Battle Of The Bastards : ‘Game Of Thrones’ Season 6, Episode 9 – Review

Oh, and the Dothraki show up and ride roughshod into Meereen to kill the Sons of the Harpy on the ground. I’m sure a horde of horse lords in the streets of Meereen will be a totally okay thing for the city and won’t cause any problems whatsoever.

Image via HBO

Number Two

The second most important thing that happens takes place just before the parlay and swift defeat of the Masters. Daenerys tells Tyrion her plans. She’s going to kill all the masters and burn their cities to the ground, returning the ancient metropolis’s to the dirt.

This is when Tyrion tells her the truth about her father. He tells her about the wild fire, and the Mad King’s orders to burn King’s Landing and all its people to the ground.

“This is entirely different,” she shoots back. But Tyrion reminds her that she’s talking about burning entire cities to the ground. It’s not so different at all. It’s a good reminder to the increasingly ruthless young Targaryen. If she has any of her father’s madness, I could see things going very badly for the people of Westeros when she finally arrives there.

Number Three

The third important thing involves teleportation.

You see, Theon and Yara Greyjoy must have teleported to reach Meereen this quickly. Either that or the show’s timeline is just wacky and nonsensical. Meereen is literally on the other side of the world from the Iron Islands. The Greyjoys would have needed to sail south from the Iron Islands (which are north and west of King’s Landing) all the way past Dorne, then around the southern spread of the continent and across the narrow sea. At this point, they would still be about that entire distance all over again away from Meereen. They’d need to sail hundreds more miles just to reach Old Valyria before they were even able to enter Slaver’s Bay. It’s a jaw dropping distance.

That the show has taken to just teleporting everyone everywhere speaks to its need to speed things up and just get the story over with, which is a shame. Littlefinger and his army can teleport from the Vale to the North with no issues. I guess Lord Frey didn’t mind letting them past the Twins without a fight. Brienne was able to teleport to Riverrun from the North even faster than Jaime was able to teleport from King’s Landing to Casterly Rock (where one assumes the army is, or else why haven’t the Lannisters simply used those seven thousand men to stomp the High Sparrow’s head in?) to Riverrun. I could go on. The point is, the show has done away with any semblance of travel, and travel is a hugely important part of what made this show to begin with.

Tyrion’s travels and trials in Westeros introduced us to Bronn and to the mad Lysa Arryn, and helped us understand who Tyrion is and how he deals with tough situations. Jaime and Brienne traveling from Riverrun to King’s Landing resulted in Jaime getting his hand cut off, and in his first true acts of selflessness and valor. Even just the journey from Winterfell to King’s Landing in the very beginning of the show was crucial to our understanding of the world and its characters. On this road, Sansa’s direwolf was killed and Arya’s fled (never to be seen again.) Joffrey revealed just how much of a human piece of dung he truly was, and we got our first glimpse of the cruel Hound. We learned so much on that road.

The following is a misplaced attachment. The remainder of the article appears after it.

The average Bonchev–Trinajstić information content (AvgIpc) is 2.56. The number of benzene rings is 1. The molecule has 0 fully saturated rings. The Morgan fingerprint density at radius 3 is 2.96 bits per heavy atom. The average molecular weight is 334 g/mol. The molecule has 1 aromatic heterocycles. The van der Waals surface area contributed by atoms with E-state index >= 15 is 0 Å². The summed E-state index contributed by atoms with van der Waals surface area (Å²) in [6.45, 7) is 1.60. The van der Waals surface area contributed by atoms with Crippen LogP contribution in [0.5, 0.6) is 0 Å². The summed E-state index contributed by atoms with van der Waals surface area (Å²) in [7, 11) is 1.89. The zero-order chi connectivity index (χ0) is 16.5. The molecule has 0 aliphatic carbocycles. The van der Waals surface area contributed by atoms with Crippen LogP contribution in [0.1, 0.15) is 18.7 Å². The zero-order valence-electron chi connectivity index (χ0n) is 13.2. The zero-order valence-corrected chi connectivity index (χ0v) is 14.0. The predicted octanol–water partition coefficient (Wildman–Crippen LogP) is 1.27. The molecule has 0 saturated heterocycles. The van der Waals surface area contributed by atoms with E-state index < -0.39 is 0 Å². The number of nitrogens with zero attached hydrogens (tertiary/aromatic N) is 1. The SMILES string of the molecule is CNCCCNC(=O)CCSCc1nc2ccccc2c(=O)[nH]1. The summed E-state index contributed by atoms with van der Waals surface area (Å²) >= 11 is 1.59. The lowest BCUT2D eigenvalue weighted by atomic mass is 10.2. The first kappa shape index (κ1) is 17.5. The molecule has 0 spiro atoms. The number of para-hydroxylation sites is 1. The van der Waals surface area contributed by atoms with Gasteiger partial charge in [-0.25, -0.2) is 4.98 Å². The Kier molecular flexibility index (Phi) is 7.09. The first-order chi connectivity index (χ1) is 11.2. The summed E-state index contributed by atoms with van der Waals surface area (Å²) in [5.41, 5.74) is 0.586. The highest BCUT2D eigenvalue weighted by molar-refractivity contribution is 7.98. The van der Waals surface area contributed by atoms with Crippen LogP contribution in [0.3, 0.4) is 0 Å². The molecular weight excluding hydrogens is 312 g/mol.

But those roads no longer exist in this show, because everybody just fast travels everywhere and it doesn’t matter how distant anyone is from anywhere, they’ll show up in the next episode without a doubt or a scratch.

In any case, Theon and Yara make a deal with Daenerys. They’ll give her their ships so long as she helps them against Euron and gives them back the Iron Islands. Dany, in return, wants them to stop reeving and raiding and raping, which Yara agrees to.

The conversation is pretty good, though I think all of this would be far more interesting if we knew Euron had a dragon horn that could control dragons. Oh well, that’s been cut. Now Dany and her ships will teleport to Westeros, I guess, and her huge army of barbarians and dragons will totally upset whatever sort of political dynamic was at play there. I’m still not sure how they’re supposed to handle any of this. Maybe a big war with the Iron Fleet will decrease her numbers? Though she could simply burn Euron’s ships with her dragons.

I did like how each of the characters in the throne room had terrible fathers. Tywin Lannister was a terrible father to Tyrion, and a power-hungry, brutal, cold opportunistic man. Aerys Targaryen was far worse, still. And Balon Greyjoy was just a miserable old bastard. Dany agrees that all their fathers were terrible, but unlike them she wants to make the world a better place. My question is whether she will, or whether her horde will make things far worse. Of course, perhaps even that will be worthwhile so long as her dragons can stop the White Walkers.

An odd episode for Father’s Day with all this talk of wicked fathers and bastards and the like. They should have tossed in a Sam scene with his loving dad just to round things out.

Still, a very good, action-packed episode if you just look past teleportation and some weird sibling dynamics up in the North.

What did you think?

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